tisme
    4th Aug 2017
    10:54pm
    thats not true , ceilings that leak , cement dust , etc etc never fixed the tribunal works for the landlord. we have lived in one house for 5 years so that should say something unfortunately they sold and we have had ratbags ever since
    Bonny
    5th Aug 2017
    8:17am
    I have been to the tribunal many times and each time I have won the case but the compensation has in no way covered the damage done by the tenant.

    I was also taken to the tribunal as I went to a BBQ at a friends place next door to a house I had tenanted. I was accused of looking into their yard and not allowing them privacy etc. This happened not once but twice. Even though you own the house you can't even drive past it these days without tenants accusing your of interferring without notice.

    That's why we now own properties and leave them vacant as tenants are not eorth the hassle.
    SuziJ
    5th Aug 2017
    1:15pm
    This information comes from over 44 years of renting.

    ALWAYS HAVE ENOUGH MONEY SAVED TO PAY FOR ALL THE EXPENSES OF MOVING.
    The bond & rent in advance is usually 6 weeks worth of rent, then you have the mover and the fees from your gas, electricity & phone suppliers, then there's the cost of the final clean, carpets & gardener. This can sometimes add up to and more than $2,000. If you don't have this money, then don't think about moving unless you've been given notice.

    Not everyone gets paid monthly. Most leases have the option of either weekly, fortnightly or monthly these days. There's no compulsion to pay monthly. When you're applying for a property, always indicate on the application how often you're going to pay the rent.

    In most cities/towns, you MUST inspect the property prior to applying for it. This gives you the chance to note any problems that may need to be fixed prior to you moving in (if you are approved in the first place).

    Once you're approved for a property, then you can arrange for the services to be turned on. Phone, electricity & gas. If you already have Foxtel and the new property doesn't, send the agent a request for this service to be approved by the owner. If the property already has it, then it's no problems.

    I always request that the locks to the property be 'keyed alike'. Most landlords don't have a problem. You must always give the agent a copy of the new key. If you have a lockable screen door and have a key to it, ask the locksmith to key that to the new one. It may cost a bit, but it's worth it for peace of mind that no one would have any key to your property.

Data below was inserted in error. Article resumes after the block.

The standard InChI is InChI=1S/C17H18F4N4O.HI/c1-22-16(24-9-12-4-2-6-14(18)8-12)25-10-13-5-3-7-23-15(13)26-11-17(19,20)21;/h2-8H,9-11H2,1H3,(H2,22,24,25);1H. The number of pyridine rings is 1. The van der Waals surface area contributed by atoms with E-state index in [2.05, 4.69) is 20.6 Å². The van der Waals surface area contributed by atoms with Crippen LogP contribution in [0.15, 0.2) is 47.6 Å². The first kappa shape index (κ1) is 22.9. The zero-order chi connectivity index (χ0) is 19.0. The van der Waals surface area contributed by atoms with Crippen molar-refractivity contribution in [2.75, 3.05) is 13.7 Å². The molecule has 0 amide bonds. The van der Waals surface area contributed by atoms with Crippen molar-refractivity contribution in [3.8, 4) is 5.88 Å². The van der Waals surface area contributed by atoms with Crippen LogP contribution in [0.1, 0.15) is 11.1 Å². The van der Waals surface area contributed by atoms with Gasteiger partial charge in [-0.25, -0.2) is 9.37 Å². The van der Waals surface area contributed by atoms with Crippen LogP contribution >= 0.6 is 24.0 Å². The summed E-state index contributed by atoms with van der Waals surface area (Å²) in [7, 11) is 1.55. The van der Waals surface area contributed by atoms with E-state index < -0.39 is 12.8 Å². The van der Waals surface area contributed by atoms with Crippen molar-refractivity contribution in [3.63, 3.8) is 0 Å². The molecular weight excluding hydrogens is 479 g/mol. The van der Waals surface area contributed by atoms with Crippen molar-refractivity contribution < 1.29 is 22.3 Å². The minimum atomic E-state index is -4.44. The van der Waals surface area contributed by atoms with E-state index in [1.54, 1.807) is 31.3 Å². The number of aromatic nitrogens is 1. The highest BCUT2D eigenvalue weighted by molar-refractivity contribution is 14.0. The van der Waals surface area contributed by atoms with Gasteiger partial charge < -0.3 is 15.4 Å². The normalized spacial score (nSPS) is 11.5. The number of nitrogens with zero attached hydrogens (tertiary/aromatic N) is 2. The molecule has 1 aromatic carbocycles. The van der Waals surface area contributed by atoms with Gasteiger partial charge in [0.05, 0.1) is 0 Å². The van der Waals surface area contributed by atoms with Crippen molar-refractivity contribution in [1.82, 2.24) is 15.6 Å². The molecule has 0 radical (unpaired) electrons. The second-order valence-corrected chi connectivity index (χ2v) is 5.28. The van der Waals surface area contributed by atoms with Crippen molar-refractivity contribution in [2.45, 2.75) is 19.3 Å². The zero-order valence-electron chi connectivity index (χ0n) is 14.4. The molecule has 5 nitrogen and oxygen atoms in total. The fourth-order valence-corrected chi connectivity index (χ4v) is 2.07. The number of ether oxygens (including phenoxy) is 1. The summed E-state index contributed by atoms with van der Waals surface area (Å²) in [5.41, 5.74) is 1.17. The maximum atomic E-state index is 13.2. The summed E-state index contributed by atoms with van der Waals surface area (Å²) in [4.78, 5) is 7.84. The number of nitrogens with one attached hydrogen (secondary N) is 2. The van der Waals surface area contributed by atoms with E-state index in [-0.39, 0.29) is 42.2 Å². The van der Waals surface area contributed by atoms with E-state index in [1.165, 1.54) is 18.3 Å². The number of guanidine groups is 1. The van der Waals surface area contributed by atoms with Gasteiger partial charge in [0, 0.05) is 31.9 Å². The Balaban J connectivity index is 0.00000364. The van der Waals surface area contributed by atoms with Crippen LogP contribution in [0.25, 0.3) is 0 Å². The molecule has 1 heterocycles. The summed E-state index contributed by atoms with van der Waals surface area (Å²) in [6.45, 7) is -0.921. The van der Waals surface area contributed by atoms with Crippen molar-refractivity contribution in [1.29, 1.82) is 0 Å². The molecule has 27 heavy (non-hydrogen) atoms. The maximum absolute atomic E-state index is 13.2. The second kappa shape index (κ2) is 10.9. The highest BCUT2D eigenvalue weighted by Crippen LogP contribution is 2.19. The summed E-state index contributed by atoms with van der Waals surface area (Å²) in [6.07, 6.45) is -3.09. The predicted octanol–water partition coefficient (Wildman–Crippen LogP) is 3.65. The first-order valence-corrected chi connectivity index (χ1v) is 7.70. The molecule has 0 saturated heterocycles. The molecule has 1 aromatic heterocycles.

I've had one property where the strata didn't want to give approval for a Foxtel dish to be appended to the unit. This property had 3 units in 1 block and #2 already had a dish on the roof. In the end, after much toing & froing, the Foxtel installer used the original dish and put a splitter on it so that all 3 units could have Foxtel if they wanted to. Then the rubbish from strata was disposed of. Don't be fooled by any landlord or strata department that the Foxtel dish is to be removed on vacation of the property. Telstra (who own Foxtel) say 'The dish remains at the property until the property is destroyed or is being demolished. The dish doesn't become the owner's property once you leave.

    In this post, I'm talking New South Wales regulations. Other states will be different, of course. So check out your state's 'Fair Trading' website. It's IMPORTANT that you've at least visited this website before you sign any lease for updates on legislation which will affect you.

    The condition reports are due to be returned within 7 days of signing the lease. Plenty of time to do those minute details & take photos.

    I don't move on the weekend, but on at least the Monday after signing the lease when it's quieter and the mover's fees are so much more affordable.

    Most leases have a 'Special Conditions' section where there are extra conditions not listed in the 'formal' lease.

    Most leases have a notification schedule for vacating the property.